On Friday, at the Independent Community Bankers of America 2009 National Convention, Federal Reserve Chairman Ben Bernanke and FDIC Chairman Sheila Bair underscored the pivotal role community banks play in the financial system, and sought to assure community banks that, notwithstanding the existing economic crisis, "[t]he longer-term outlook for community banks is positive in light of their unique competitive advantages."
Chairman Bernanke pointed to the ability of community banks to find new opportunities in these difficult markets, given their ability to "respond promptly" due to their "in-depth knowledge of their markets," and their "locally focused management teams and boards." In particular, well-run community banks may find new opportunities by stepping in at crucial moments when local businesses or consumers have been unable to find credit elsewhere, or where other much larger banks have chosen to cut back on lending to conserve capital and liquidity. In addition, community banks may be able to "reclaim customers and business from nonbank lenders who have drawn back as the securitization markets have encountered difficulties."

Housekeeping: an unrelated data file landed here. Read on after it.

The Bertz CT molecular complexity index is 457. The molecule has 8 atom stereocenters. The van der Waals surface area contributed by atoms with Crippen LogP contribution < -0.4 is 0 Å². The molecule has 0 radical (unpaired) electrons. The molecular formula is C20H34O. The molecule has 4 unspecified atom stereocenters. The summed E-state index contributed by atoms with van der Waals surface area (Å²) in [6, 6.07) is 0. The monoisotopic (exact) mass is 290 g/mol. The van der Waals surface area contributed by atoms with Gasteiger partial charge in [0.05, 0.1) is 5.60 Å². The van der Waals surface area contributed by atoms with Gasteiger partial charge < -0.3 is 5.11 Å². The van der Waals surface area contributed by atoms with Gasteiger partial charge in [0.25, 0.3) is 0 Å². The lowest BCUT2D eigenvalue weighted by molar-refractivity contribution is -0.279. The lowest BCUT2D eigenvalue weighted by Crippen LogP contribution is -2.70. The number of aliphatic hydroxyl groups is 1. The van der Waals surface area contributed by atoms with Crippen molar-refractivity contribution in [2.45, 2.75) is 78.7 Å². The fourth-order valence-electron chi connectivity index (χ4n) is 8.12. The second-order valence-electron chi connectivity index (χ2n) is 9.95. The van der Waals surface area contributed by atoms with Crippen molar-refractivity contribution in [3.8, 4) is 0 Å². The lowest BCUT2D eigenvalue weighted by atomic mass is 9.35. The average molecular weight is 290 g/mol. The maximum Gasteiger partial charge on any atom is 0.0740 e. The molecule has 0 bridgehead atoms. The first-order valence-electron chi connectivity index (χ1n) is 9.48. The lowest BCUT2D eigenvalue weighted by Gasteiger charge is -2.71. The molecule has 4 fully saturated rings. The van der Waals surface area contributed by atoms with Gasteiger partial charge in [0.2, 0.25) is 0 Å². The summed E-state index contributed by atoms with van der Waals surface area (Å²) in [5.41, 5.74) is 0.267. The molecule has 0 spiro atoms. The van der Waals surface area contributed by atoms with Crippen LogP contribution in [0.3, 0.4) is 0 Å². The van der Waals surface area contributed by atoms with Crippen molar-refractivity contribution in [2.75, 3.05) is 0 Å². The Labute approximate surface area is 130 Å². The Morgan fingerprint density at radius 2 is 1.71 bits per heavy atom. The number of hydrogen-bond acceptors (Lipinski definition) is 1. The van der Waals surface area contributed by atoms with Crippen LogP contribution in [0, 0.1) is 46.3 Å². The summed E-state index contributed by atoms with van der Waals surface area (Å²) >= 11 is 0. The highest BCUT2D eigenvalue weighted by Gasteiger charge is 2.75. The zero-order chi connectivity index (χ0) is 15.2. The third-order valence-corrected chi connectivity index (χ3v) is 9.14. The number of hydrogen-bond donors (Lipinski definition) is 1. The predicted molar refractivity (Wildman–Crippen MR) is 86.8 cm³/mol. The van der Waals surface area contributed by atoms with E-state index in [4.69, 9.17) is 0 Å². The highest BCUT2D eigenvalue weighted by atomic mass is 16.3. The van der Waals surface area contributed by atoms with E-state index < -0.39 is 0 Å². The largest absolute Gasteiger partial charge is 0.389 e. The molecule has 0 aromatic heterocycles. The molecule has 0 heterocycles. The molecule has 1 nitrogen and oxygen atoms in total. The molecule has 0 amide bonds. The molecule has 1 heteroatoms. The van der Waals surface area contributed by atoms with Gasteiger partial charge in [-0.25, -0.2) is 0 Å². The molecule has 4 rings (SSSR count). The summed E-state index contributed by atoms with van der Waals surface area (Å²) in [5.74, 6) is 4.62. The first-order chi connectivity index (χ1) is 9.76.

Chairman Bair primarily focused on reassuring those in attendance, and the insured depository community in general, that the FDIC is doing everything in its power to protect insured depositors and preserve the stability of the banking system. She discussed the measures by which the FDIC continues to build up its reserves, given the estimates that bank failures will cost the FDIC "[a]bout $65 billion over the next five years." Such measures include additional revenue associated with the increases in assessments and imposition of special assessments, as well as revenue received from the Temporary Liquidity Guarantee Program. She also described the FDIC's new, senior level office devoted to community bank outreach, headed by Paul Nash, who will among other things, set up a special advisory committee on issues unique to community banking.